Wood and Mineo each received a well-deserved Oscar nomination for
their heartbreaking performances and Dean's turn as an anguished
teen has become a watermark by which to judge other actors in
The sparkling new anamorphic transfer created for the DVD release
is absolutely stunning. Amazingly, the print that was used is very
clean and nearly spot free. There are a few instances of flecks and
scratches, but considering the age of the movie, it's to be
expected. All the bright tints of the original Warner-color release
are rendered excellently and flesh tones are natural and smooth. For
all of the movies darker night shots, the black levels are solid and
almost entirely without grain. After seeing Rebel
Without a Cause in its original, glorious Cinemascope
2.55:1 ratio, you'll never want to see a dreaded pan and scan copy
again. You're missing a lot if you're not seeing it this way.
The new Dolby Digital 5.1 mix is also good. Though it's more
oriented toward the front speakers, Leonard Rosenman's gorgeous
musical score is well maintained and has a nice bass level. There is
also a nice balance between the movie's dialogue and musical score.
Never once did I strain to hear what was being said on screen.
Occasionally, the new sound mix creates a bit of an echo in some of
the dialogue passages, but this is a rare occurrence.
Warner includes a small, but welcome, set of extras on the disc.
Rediscovering a Rebel, a 10
minute documentary on the making of the film, features a few scenes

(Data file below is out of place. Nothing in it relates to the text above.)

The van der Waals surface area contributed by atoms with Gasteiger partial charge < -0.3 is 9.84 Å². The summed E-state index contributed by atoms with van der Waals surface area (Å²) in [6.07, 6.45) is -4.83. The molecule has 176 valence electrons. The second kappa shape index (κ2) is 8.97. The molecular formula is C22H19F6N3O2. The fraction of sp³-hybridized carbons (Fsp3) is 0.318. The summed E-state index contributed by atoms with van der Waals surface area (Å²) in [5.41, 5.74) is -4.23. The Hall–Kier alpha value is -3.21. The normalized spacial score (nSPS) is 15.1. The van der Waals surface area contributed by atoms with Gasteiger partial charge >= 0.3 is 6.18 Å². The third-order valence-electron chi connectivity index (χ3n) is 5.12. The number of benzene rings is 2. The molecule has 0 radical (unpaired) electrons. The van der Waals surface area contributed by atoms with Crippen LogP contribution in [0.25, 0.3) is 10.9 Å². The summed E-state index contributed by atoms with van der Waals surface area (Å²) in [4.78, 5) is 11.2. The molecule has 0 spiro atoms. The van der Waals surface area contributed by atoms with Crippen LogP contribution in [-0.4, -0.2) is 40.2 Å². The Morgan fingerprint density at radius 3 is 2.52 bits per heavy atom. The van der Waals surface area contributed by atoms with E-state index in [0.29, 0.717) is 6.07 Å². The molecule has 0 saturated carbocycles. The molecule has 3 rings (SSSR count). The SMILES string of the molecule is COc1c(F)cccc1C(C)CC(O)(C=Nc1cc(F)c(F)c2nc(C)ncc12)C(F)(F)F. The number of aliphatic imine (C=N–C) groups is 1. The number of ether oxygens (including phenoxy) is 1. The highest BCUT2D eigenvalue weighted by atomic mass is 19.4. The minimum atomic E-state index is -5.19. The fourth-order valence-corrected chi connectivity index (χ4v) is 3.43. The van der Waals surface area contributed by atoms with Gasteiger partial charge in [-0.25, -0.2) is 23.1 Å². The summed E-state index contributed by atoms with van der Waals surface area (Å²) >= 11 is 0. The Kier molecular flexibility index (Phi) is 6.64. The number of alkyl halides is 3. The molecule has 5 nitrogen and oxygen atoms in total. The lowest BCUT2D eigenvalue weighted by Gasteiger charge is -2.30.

that were cut out of the theatrical version. The scenes are nice,
but the voice-over commentary of the documentary drowns out any of
the audio present in the scenes. It would have been nice to have
these as a separate extra, rather than being incorporated into the
featurette. There's also some screen tests of James Dean with some
of the other cast members, as well as shots of the original,
discarded black and white footage of the film. The first three days
of the shoot were done this way, before Warner decided (wisely, mind
you) to shell out a few more bucks and shoot the film in color.
The Behind the Cameras
documentaries (presumably taken from a television program) are pure
1950s fluff. At times, they look as staged and scripted as the movie
itself. Natalie Wood and Jim Backus answer a few questions like
they're reading their answers off of cue cards. James Dean's
interview, however, is more than slightly eerie. He concludes the
minute or two session with the host by warning viewers to drive
safely. Three trailers (East of Eden,
Rebel Without a Cause and
Giant) round out the major
features of the disc. The trailers for the two former films are
enhanced for widescreen televisions and presented in their original
Cinemascope ratio of 2.55:1, while the latter is full frame. Some
very brief production notes and filmographies are also included.
Rebel Without a Cause is a
perfect melodrama, the likes of which is rarely seen outside of
European cinema today. It's an American classic, and Warner has
treated it as such. The effort they put into making this disc is
evident from the moment we see their logo. This movie has never
looked better and this DVD is a welcome addition to any film
enthusiast's home library.